LONDON (AP) — Scotland's leader has again warned that a second referendum on Scottish independence is likely if British leaders pursue a radical break with the European Union.
First Minister Nicola Sturgeon closed the Scottish National Party conference in Glasgow on Saturday with a vow to take action to keep Scotland inside the EU's enormous single market even if Britain leaves.
She said if the British government rejects those efforts and takes steps to hurt Scotland's economy she would "make sure" that Scots get another chance to choose a better future.
The pro-independence Sturgeon had said Thursday that her government would shortly publish a bill laying the groundwork for a new independence referendum — the first step toward a new vote on whether Scotland should leave the U.K.
An earlier referendum in 2014 ended with Scottish voters opting to remain part of the United Kingdom.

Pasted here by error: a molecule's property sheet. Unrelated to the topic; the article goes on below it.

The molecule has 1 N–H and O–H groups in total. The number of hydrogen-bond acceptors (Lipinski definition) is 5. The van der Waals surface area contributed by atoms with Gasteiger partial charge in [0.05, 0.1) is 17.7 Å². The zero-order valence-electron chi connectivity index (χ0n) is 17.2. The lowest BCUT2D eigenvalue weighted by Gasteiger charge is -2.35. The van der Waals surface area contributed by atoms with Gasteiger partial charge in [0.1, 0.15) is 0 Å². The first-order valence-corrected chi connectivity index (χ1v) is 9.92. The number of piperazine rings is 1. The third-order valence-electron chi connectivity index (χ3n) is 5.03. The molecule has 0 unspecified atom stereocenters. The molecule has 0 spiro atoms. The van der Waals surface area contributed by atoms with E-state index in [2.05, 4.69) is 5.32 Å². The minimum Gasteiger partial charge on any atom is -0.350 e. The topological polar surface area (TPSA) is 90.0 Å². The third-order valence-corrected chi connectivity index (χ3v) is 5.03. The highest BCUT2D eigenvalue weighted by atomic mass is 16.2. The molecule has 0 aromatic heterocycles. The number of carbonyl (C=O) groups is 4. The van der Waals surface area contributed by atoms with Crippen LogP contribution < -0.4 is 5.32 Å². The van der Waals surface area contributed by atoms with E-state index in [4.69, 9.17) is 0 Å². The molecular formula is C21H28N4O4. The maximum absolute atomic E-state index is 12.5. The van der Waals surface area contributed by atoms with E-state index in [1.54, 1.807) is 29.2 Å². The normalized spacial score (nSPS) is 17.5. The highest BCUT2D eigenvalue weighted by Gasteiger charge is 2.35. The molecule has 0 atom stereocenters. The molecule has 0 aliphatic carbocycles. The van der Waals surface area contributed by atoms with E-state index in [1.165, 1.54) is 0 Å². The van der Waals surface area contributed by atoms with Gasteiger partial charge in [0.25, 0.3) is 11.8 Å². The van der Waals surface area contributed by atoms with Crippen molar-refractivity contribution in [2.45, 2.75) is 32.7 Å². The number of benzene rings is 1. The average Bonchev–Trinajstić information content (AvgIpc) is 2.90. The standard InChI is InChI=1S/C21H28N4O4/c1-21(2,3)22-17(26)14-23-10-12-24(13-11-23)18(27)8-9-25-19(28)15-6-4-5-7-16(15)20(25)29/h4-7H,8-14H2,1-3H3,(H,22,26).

Sturgeon says the UK that existed in 2014 will no longer be in existence if there is a so-called "hard Brexit" departure — one that severs economic ties to Europe's markets and leads to a lowering of living standards and unemployment in Scotland.
She pointed out that Scottish voters had indicated a strong desire to remain in the EU in the June 23 referendum. They were joined in that view by residents of London and Northern Ireland, but a majority of British voters cast ballots in favor of leaving the 28-nation bloc.
British Prime Minister Theresa May has said she will start the formal process to withdraw from the EU by March 31, 2017. The complex process is expected to take at least two years.
In another sign that Sturgeon is determined to place Scotland on its own path, she said she plans to open a Scottish "trade and innovation" hub in Berlin, the German capital, and to set up a trade envoy system to pursue Scottish business links.